Mike Epps was an acquaintance although I'm not sure how close we were as friends anymore. I think he's still in the Northwest working for Boeing or something if he hasn't retired already. Mike played a key role in my developing social attitudes. Sounds strange but I've come to rely on some of those early lessons while living in the South. You see Mike is black. Funny thing is that I never really saw that. Sure, his skin color was most definitely more pigmented then mine. His cultural experiences growing up were different than mine, but we both understood those differences accepted them, maybe even enjoyed them, and moved on. Overall, we had the same aspirations, hopes and dreams. In order to fully understand why this was so important to me, one would have had to have grown up in Bremerton, Washington. The population of anything but Whites and Japanese in the area was nothing like the rest of the country.

I'm certain I barely knew Patience Bassett throughout high school but her name sticks in my head I think because of her brothers. I think one of their names was Luke but not sure about the other. I just remember it seemed they were a very caring family that stuck together and I admired that.

There are many other people I think of even to this day. Mostly, they are all part of a fleeting and unreliable remembrance of past. Most are names that have come up in social sites like facebook, and I find it nostalgic to ponder how they became who they are now.

I suppose the point to this post (if there must be one) is that we truly are a world of brothers and sisters in a sense. One can never completely leave their past behind, believe me, I've tried. And now, as my own children have moved out of the house and are creating their own lives and families, I wonder if they have found who they are; or will they continue to flounder for years as I did, and as I suspect, the majority of my graduating class did? I think that the hardest part of growing up and growing old is finding who you are as a person. I wish the best to all in this endeavor although I cannot really speak with any authority on the subject. I'm not convinced I've figured out just who I am yet.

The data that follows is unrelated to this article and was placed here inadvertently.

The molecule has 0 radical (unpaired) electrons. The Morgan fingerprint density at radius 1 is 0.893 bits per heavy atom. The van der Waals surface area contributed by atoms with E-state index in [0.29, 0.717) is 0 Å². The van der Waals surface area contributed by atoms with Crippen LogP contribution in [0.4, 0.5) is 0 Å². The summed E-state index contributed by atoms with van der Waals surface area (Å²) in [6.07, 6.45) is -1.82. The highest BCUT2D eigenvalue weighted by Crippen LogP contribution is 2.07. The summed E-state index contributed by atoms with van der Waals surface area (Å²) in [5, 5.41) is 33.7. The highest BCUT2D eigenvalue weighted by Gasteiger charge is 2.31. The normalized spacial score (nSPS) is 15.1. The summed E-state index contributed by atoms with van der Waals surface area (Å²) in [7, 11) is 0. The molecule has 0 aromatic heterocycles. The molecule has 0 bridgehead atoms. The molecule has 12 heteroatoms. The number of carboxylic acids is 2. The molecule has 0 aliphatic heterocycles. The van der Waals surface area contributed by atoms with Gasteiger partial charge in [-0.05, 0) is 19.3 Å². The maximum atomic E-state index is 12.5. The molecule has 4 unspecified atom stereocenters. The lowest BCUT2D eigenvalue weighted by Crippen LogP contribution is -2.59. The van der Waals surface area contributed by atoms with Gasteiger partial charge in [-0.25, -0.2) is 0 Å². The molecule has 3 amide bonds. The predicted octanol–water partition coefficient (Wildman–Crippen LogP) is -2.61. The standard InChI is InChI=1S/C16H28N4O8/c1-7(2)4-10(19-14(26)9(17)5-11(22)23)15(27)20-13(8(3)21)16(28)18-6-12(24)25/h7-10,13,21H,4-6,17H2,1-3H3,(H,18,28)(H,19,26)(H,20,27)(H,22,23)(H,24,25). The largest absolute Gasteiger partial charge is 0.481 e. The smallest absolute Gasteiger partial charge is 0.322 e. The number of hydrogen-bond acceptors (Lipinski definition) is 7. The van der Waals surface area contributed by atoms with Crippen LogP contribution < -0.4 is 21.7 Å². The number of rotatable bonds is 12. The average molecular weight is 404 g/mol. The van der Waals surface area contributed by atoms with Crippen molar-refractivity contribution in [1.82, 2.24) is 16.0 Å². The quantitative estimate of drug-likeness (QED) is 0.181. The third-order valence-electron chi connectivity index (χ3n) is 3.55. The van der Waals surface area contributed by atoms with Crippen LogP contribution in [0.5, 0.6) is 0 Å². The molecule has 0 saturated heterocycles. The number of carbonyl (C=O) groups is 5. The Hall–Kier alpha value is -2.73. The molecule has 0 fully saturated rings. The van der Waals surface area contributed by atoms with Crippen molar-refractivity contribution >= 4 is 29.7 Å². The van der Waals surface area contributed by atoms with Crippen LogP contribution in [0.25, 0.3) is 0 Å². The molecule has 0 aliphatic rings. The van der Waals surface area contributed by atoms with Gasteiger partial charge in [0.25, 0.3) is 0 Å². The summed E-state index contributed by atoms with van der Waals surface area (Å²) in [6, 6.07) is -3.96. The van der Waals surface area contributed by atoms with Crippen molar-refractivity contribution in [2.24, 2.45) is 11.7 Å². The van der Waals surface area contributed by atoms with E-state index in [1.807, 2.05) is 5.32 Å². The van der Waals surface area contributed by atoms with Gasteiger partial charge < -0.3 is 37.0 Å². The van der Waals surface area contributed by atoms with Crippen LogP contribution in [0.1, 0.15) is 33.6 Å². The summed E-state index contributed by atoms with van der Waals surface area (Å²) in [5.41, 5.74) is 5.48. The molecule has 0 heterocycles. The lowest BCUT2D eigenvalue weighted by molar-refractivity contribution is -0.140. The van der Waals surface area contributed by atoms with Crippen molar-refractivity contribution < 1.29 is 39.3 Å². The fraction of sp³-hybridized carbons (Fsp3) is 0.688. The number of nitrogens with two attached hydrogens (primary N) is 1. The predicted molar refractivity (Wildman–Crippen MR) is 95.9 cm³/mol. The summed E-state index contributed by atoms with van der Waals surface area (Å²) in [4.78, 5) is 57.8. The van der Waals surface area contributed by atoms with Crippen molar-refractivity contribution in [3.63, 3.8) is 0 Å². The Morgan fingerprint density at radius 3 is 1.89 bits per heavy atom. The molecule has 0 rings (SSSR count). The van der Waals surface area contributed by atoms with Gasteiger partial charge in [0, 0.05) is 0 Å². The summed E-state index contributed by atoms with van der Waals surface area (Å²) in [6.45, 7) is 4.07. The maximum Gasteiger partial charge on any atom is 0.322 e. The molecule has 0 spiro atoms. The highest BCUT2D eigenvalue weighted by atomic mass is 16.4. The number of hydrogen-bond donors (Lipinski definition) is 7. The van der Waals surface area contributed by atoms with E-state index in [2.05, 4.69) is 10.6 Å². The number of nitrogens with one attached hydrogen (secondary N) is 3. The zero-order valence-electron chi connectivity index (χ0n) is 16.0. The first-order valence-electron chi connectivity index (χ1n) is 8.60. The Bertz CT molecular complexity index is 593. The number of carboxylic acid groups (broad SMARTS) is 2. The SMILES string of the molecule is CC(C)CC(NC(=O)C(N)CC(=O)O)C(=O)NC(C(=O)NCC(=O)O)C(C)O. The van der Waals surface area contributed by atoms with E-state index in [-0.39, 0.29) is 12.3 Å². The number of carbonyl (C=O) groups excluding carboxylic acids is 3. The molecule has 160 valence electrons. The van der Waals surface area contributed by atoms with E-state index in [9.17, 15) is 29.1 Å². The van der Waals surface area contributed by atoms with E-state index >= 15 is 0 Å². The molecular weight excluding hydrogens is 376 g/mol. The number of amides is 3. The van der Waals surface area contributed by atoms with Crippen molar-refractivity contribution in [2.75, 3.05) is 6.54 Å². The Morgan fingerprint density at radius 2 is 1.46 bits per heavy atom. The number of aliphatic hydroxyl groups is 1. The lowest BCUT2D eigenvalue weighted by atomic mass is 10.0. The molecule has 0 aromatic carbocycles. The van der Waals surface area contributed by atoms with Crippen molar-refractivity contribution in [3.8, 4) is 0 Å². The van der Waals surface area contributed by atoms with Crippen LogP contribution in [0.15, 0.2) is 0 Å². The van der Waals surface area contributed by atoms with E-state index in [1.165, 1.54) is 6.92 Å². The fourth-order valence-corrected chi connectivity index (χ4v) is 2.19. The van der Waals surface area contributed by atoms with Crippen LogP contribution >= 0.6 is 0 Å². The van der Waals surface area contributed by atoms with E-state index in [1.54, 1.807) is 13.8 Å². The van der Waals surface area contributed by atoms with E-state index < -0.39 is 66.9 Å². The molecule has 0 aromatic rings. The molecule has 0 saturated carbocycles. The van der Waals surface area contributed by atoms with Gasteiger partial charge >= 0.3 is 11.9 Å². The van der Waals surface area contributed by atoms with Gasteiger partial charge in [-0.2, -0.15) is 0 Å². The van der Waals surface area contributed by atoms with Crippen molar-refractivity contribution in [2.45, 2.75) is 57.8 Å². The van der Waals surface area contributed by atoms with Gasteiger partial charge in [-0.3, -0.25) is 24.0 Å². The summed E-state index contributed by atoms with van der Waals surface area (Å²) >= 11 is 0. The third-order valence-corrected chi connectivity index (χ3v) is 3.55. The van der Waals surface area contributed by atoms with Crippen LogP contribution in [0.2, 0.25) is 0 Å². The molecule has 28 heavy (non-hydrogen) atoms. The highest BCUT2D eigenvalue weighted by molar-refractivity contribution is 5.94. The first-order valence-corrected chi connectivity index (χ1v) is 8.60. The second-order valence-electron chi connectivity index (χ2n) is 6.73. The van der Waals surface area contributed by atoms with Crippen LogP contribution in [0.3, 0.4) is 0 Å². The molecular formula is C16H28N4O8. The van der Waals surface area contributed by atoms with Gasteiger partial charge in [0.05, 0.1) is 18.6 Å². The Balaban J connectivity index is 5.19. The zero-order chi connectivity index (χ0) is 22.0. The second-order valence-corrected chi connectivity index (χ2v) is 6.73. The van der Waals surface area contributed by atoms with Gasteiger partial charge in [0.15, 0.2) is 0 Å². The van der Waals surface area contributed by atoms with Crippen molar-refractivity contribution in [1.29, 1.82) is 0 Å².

Monday, July 22, 2013

Remembering Helen

If you ask folks who Helen Thomas was, most would simply shrug their shoulders and cast a blank stare. Helen Thomas had a larger impact on our world than most would understand. She was born in 1920 in Winchester, Kentucky. Her family moved to Detroit, Michigan when she was four years old where her father opened a grocery story.